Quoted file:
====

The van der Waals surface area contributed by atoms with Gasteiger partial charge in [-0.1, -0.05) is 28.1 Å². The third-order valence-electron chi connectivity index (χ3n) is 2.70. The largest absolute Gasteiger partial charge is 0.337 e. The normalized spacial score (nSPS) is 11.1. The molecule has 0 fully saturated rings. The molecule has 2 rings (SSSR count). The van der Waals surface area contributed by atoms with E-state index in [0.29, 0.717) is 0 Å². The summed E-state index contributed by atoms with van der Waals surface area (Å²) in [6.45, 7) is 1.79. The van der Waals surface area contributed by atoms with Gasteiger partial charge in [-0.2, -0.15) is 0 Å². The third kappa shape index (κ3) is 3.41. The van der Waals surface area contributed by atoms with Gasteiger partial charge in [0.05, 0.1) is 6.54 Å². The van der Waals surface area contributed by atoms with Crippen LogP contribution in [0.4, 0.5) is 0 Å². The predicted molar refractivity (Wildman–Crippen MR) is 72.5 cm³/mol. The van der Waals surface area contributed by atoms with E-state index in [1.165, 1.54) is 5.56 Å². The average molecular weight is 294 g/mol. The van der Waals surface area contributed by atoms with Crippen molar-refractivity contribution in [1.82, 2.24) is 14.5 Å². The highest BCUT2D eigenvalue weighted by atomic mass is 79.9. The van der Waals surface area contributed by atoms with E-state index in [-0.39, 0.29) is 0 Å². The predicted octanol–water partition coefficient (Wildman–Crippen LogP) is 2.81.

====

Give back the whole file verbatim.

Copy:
The van der Waals surface area contributed by atoms with Gasteiger partial charge in [-0.1, -0.05) is 28.1 Å². The third-order valence-electron chi connectivity index (χ3n) is 2.70. The largest absolute Gasteiger partial charge is 0.337 e. The normalized spacial score (nSPS) is 11.1. The molecule has 0 fully saturated rings. The molecule has 2 rings (SSSR count). The van der Waals surface area contributed by atoms with E-state index in [0.29, 0.717) is 0 Å². The summed E-state index contributed by atoms with van der Waals surface area (Å²) in [6.45, 7) is 1.79. The van der Waals surface area contributed by atoms with Gasteiger partial charge in [-0.2, -0.15) is 0 Å². The third kappa shape index (κ3) is 3.41. The van der Waals surface area contributed by atoms with Gasteiger partial charge in [0.05, 0.1) is 6.54 Å². The van der Waals surface area contributed by atoms with Crippen LogP contribution in [0.4, 0.5) is 0 Å². The predicted molar refractivity (Wildman–Crippen MR) is 72.5 cm³/mol. The van der Waals surface area contributed by atoms with E-state index in [1.165, 1.54) is 5.56 Å². The average molecular weight is 294 g/mol. The van der Waals surface area contributed by atoms with Crippen molar-refractivity contribution in [1.82, 2.24) is 14.5 Å². The highest BCUT2D eigenvalue weighted by atomic mass is 79.9. The van der Waals surface area contributed by atoms with E-state index in [-0.39, 0.29) is 0 Å². The predicted octanol–water partition coefficient (Wildman–Crippen LogP) is 2.81.